Between the Aqueduct Beach and the national park is the area considered to have been the Jewish quarter throughout Caesarea’s existence. In the third century a school for rabbinical studies was established here and during the Talmudic era the city had a well-known Jewish community that made Caesarea famous throughout the Jewish world. Remains of a synagogue with a mosaic floor dating from the fifth century can still be seen. The site seems to have served as a synagogue since the time of King Herod, although renovations were carried out several times over the years. In the third century, the synagogue was adorned with a different mosaic floor with an inscription on it that scholars have identified as a list of the names of the priestly families that served in the temple. Perhaps it was in this place that the argument with the pagan Greek community which sparked the Great Revolt occurred. It must have been an awe inspiring experience to worship here with the sound of the crashing waves only a few metres away.
A few hundred metres to the east of the beach, in the midst of residential Caesarea, a wonderful mosaic “rug” has been discovered. Decorated with medallions of birds and and framed with pictures of wild beasts and fruit trees, it is thought to have been part of a sumptuous villa from the sixth century.
A short distance away are two very special art museums open to the public free of charge. The first of the two, a magnificent building built in Spanish Colonial style exhibits largely Spanish and Latin American art and sculptures, including some pieces by Salvador Dali. In the basement of the building is a permanent exhibition on the history of Caesarea. The second structure, even more impressive in appearance, displays art from the 16 -18th centuries depicting biblical themes.
Many people have been enchanted by the beauty of Caesarea throughout history. In more recent times Baron Edmond de Rothschild was one of them. Known throughout the country by the moniker “HaNadiv” or “The Benefactor” for his investment in the colonies of the early Jewish pioneers in the late nineteenth and early twentieth centuries, he is said to have spent the modern day equivalent of 50 million dollars in supporting land development in Palestine. In 1948, when Israel became an independent nation the baron gifted all his acquisitions to the state, with the exception of Caesarea. He had a special affinity for the area and chose to build his home in Israel there. In addition, he established a family foundation which using private funds continues to develop and improve Caesarea lands. Any profits made are channelled into education, welfare and institutions of higher education throughout the country. The communities of Or Akiva and Jisr a Zarka (a town of black Bedouin inhabitants) immediately adjacent to Caesarea, also benefit from the foundation’s largesse.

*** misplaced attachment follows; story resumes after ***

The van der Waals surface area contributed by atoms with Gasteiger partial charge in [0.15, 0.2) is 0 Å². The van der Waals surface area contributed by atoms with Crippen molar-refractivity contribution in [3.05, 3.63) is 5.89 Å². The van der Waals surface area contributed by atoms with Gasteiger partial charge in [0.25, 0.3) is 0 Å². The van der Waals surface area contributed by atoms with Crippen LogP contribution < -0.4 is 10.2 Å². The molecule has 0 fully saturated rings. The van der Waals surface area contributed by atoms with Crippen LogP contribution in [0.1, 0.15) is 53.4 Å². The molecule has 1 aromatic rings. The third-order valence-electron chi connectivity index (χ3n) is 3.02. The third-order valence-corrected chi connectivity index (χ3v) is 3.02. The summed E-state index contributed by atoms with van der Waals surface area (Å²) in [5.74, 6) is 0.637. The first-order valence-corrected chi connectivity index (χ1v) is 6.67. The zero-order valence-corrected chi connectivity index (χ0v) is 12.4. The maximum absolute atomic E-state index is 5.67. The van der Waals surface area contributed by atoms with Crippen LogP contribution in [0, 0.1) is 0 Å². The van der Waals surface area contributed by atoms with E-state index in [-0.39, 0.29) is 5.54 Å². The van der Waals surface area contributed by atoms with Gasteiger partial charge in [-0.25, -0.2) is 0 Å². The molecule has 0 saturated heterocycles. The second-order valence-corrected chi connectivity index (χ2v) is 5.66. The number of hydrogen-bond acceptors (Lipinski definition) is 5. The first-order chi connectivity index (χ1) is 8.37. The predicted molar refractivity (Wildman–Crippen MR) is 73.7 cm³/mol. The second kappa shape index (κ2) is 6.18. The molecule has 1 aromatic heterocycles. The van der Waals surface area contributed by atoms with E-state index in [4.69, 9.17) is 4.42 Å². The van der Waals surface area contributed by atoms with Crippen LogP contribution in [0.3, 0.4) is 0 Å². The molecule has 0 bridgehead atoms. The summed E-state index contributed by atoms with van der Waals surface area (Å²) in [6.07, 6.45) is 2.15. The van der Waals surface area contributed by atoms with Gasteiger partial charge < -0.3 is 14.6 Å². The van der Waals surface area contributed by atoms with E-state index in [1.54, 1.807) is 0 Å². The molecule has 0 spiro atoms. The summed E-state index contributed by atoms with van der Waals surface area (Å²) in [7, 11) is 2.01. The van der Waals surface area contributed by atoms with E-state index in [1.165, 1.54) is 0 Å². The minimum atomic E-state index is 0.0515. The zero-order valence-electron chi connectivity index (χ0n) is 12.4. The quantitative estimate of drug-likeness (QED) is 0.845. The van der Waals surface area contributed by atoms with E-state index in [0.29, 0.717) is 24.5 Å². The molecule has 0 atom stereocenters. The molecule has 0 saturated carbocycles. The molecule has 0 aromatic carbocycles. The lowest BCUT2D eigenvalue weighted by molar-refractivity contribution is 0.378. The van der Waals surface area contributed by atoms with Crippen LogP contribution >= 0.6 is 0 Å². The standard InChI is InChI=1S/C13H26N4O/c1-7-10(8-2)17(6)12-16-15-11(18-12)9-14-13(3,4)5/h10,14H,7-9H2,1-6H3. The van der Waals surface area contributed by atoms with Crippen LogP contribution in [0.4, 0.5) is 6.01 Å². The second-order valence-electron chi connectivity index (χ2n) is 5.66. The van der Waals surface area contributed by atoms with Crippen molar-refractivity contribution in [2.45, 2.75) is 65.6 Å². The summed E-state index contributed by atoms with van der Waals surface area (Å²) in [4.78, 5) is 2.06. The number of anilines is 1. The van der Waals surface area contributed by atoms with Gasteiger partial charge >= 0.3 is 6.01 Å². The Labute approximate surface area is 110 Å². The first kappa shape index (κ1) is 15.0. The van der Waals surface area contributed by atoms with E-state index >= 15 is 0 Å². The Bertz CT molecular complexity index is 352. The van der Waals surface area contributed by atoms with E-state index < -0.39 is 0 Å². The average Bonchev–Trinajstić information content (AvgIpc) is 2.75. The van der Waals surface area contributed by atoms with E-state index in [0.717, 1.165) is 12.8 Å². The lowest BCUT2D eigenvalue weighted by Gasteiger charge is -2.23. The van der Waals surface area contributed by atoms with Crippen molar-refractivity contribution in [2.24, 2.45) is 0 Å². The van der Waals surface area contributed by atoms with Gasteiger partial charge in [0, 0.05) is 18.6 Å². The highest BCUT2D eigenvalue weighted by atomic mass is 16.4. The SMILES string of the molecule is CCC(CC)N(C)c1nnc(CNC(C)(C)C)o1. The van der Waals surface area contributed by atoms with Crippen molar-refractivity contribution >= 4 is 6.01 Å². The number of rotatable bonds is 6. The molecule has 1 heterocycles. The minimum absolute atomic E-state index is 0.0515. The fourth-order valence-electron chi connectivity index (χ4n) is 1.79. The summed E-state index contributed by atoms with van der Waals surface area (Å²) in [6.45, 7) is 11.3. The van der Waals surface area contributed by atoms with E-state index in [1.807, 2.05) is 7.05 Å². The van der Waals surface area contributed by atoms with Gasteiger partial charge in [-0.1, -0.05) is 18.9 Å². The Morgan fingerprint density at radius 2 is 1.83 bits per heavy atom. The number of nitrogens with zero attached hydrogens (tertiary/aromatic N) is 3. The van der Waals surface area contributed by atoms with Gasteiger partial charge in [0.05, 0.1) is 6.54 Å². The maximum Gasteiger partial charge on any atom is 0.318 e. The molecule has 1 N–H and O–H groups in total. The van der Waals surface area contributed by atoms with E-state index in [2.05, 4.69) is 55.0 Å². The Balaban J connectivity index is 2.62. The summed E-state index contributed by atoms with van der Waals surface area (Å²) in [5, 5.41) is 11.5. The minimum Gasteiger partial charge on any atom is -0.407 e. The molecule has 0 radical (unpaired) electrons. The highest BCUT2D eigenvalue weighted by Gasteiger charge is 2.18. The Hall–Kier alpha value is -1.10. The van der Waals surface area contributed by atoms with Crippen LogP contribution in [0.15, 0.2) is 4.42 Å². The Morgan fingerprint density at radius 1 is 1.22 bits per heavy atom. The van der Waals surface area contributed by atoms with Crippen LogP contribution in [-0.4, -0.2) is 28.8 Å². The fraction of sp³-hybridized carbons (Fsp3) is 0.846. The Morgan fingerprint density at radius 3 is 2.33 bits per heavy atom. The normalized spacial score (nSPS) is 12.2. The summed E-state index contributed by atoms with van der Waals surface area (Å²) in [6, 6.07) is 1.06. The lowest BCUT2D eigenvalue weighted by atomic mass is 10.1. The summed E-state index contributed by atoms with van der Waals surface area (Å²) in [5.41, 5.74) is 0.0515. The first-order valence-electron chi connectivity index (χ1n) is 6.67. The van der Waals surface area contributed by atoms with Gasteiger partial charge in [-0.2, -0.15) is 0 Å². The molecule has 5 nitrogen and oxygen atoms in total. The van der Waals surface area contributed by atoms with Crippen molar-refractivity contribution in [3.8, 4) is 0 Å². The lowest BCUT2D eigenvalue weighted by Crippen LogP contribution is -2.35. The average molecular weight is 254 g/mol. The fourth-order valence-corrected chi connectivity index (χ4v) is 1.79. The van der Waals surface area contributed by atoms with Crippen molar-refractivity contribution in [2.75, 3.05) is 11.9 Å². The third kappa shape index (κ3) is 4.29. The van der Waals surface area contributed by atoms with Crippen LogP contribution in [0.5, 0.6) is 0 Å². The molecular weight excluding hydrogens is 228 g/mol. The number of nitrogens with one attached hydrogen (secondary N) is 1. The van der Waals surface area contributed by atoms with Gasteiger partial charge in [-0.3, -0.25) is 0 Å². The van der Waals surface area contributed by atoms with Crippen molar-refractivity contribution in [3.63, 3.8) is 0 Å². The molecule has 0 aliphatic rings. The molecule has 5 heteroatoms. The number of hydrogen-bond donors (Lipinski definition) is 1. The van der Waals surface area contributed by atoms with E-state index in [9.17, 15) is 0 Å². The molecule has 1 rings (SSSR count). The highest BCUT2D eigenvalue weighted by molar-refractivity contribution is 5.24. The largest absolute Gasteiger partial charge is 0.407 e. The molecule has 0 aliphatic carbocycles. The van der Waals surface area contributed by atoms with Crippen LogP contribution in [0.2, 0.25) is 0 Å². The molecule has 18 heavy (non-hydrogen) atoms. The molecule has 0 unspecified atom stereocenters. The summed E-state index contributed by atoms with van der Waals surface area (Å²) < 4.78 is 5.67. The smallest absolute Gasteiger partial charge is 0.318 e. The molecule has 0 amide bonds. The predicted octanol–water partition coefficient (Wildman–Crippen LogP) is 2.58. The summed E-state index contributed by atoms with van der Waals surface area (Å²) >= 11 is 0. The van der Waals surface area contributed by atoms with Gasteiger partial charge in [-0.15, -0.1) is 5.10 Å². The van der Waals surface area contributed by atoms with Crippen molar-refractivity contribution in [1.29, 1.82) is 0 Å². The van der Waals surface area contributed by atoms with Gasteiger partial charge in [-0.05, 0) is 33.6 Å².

The overall area of Caesarea is approximately 35,000 dunams (or almost 9,000 acres) and its residential area is growing rapidly. Boasting the country’s only 18 hole golf course and an enviable standard of municipal services, new neighbourhoods are being built at an alarming rate. Whilst the earlier sections house comfortable but modest dwellings, the newer architecture reflects the Disneyland approach of mercenary contractors and the fantasies of the nouveau riche. It does however, make for an interesting tour!
Closeby is Sdot Yam, the kibbutz where Hannah Szenes briefly lived. There is a small archeological museum there and a memorial room. Both are slated to be expanded and updated soon. Born in Hungary in 1921 to an assimilated family, anti-semitic incidents in Budapest led to Hannah’s involvement in Zionist activities and she came to Palestine in 1939, when she graduated high school. First she went to agricultural school in Nahalal before joining the kibbutz. When news of the fate of European Jewry reached her she decided to volunteer for the Palmach. She was one of twenty six agents parachuted into Europe to penetrate enemy lines. Her goals were to gather intelligence, help prepare an escape route for downed Allied pilots and rescue Jews and organise them for immigration to Palestine. Dropped in Yugoslavia, she made her way to her native Hungary, where the Jews were about to be deported to Auschwitz. Caught with a radio transmitter in her possession, she was handed over to the Gestapo. After five months of interrogation and torture she was executed on November 7th 1944.
Only after her death did the kibbutz members open the suitcase she had left behind for safe-keeping and there they discovered her notebooks, her diary and her poems. The most well known of her poems has been set to music and is called “Walking to Caesarea”:
My God, My God, I pray that these things never end,
The sand and the sea,
The rush of the waters,
The crash of the Heavens,
The prayer of Man.